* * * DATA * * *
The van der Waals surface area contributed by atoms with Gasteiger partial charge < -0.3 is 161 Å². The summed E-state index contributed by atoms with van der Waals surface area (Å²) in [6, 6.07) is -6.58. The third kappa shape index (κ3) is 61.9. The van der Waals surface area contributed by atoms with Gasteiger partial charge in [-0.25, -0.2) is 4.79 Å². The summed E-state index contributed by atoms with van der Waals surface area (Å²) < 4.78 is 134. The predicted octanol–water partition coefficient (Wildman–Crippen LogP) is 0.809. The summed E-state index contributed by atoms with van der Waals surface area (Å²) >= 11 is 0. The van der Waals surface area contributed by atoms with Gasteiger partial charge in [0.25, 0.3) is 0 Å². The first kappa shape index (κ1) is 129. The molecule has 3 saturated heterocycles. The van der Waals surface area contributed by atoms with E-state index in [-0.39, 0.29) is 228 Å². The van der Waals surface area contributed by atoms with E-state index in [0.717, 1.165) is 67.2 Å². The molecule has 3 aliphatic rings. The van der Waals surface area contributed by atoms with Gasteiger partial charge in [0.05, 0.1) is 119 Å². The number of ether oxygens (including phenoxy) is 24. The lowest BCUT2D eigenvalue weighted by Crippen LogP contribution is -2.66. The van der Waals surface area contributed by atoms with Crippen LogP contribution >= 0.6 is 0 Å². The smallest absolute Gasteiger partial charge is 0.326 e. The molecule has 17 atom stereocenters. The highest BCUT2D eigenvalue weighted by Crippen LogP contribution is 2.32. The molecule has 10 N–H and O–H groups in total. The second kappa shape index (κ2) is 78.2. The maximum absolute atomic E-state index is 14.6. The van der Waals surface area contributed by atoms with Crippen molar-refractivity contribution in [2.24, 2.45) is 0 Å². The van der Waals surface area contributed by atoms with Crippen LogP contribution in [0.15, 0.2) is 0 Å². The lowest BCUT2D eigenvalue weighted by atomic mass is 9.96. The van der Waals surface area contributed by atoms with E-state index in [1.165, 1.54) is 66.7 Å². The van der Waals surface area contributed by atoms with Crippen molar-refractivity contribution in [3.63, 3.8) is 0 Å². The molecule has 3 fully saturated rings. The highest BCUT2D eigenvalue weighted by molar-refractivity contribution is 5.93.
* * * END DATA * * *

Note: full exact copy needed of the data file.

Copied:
The van der Waals surface area contributed by atoms with Gasteiger partial charge < -0.3 is 161 Å². The summed E-state index contributed by atoms with van der Waals surface area (Å²) in [6, 6.07) is -6.58. The third kappa shape index (κ3) is 61.9. The van der Waals surface area contributed by atoms with Gasteiger partial charge in [-0.25, -0.2) is 4.79 Å². The summed E-state index contributed by atoms with van der Waals surface area (Å²) < 4.78 is 134. The predicted octanol–water partition coefficient (Wildman–Crippen LogP) is 0.809. The summed E-state index contributed by atoms with van der Waals surface area (Å²) >= 11 is 0. The van der Waals surface area contributed by atoms with Gasteiger partial charge in [0.25, 0.3) is 0 Å². The first kappa shape index (κ1) is 129. The molecule has 3 saturated heterocycles. The van der Waals surface area contributed by atoms with E-state index in [-0.39, 0.29) is 228 Å². The van der Waals surface area contributed by atoms with E-state index in [0.717, 1.165) is 67.2 Å². The molecule has 3 aliphatic rings. The van der Waals surface area contributed by atoms with Gasteiger partial charge in [0.05, 0.1) is 119 Å². The number of ether oxygens (including phenoxy) is 24. The lowest BCUT2D eigenvalue weighted by Crippen LogP contribution is -2.66. The van der Waals surface area contributed by atoms with Crippen LogP contribution >= 0.6 is 0 Å². The smallest absolute Gasteiger partial charge is 0.326 e. The molecule has 17 atom stereocenters. The highest BCUT2D eigenvalue weighted by Crippen LogP contribution is 2.32. The molecule has 10 N–H and O–H groups in total. The second kappa shape index (κ2) is 78.2. The maximum absolute atomic E-state index is 14.6. The van der Waals surface area contributed by atoms with Crippen molar-refractivity contribution in [2.24, 2.45) is 0 Å². The van der Waals surface area contributed by atoms with Crippen LogP contribution in [0.15, 0.2) is 0 Å². The lowest BCUT2D eigenvalue weighted by atomic mass is 9.96. The van der Waals surface area contributed by atoms with E-state index in [1.165, 1.54) is 66.7 Å². The van der Waals surface area contributed by atoms with Crippen molar-refractivity contribution in [3.63, 3.8) is 0 Å². The molecule has 3 fully saturated rings. The highest BCUT2D eigenvalue weighted by molar-refractivity contribution is 5.93.